Can Exercise Make Your Children Smarter?
Traditionally we have always looked at literacy and numeracy exercises as being central to brain development in children. Recent studies however seem to suggest that this is not as black and white as initially thought. It is becoming increasingly apparent that physical exercise is an integral component to brain development in children.
The hippocampus is the part of the brain that is the core of the brain’s memory system. Studies show that it responds positively to aerobic exercise, becoming larger as people grow stronger and fitter. This, in part, explains the link between exercise and a better memory. This conclusion is in line with experiments conducted by German scientists who found that walking or cycling during studying accelerated the rate at which people were able to learn a foreign language.
Attention spans in children are short; and a lack of concentration in class is a common issue among many students. A Dutch study testing pupils in schools found that intermittent 20 minute aerobic exercise during learning drastically improved their attention spans. A German study garnered similar results when testing the attention span of students who were engaging in coordination exercises such as bouncing two balls at the same time when learning, further strengthening suggestions of a positive link between brain health and exercise.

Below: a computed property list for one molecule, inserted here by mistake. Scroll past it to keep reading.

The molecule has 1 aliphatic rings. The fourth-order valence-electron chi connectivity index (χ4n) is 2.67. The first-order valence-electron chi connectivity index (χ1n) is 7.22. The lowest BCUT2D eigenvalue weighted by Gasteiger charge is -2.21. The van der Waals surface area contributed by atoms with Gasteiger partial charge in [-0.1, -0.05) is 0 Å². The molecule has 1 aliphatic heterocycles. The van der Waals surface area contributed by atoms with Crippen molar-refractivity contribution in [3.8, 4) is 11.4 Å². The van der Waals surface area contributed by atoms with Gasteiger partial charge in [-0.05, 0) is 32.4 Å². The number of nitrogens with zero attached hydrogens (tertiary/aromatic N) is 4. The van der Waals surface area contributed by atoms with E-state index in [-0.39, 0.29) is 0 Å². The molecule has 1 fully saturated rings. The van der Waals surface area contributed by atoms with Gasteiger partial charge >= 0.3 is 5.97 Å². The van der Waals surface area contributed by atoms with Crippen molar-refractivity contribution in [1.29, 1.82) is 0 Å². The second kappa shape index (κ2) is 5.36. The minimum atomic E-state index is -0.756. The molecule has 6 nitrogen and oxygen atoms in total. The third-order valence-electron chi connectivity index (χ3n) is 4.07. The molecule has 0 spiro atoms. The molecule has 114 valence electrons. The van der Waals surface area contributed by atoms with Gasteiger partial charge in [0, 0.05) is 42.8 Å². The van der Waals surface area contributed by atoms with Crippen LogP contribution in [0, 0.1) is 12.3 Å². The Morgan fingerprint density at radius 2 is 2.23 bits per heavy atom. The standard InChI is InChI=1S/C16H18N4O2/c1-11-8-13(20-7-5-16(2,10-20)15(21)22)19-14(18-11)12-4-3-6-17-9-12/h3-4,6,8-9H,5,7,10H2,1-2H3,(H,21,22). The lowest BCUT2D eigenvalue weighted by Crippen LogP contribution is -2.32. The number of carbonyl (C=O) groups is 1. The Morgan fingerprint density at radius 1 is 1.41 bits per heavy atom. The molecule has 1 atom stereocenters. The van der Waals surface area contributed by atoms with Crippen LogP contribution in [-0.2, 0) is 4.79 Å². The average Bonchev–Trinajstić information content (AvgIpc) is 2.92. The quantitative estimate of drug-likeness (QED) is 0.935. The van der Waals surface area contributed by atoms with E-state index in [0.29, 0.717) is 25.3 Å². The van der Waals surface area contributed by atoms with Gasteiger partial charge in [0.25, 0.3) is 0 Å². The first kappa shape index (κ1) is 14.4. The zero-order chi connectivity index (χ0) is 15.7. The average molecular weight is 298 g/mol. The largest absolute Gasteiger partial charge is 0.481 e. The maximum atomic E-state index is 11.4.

The relationship between physical exercise and academic performance was directly scrutinised in a South Korean study in 2015 that was published in the Journal of Physical Therapy Science. 236 students were randomly sampled from three middle schools. Academic achievement was analysed through access to the children’s performance in that years exams, whilst physical fitness was determined according to PAPS, a system provided by the Korean Ministry of Education. The results were conclusive; there was a significant relationship between physical fitness levels and final exam scores. These findings were in line with previous studies undertaken by an Australian research group that had tested ten thousand students, and researchers in California that tested one million pupils.
There are strong indications that there is a positive correlation between exercise and academic performance. Schools should therefore ensure that physical exercise becomes a regular part of their curriculum.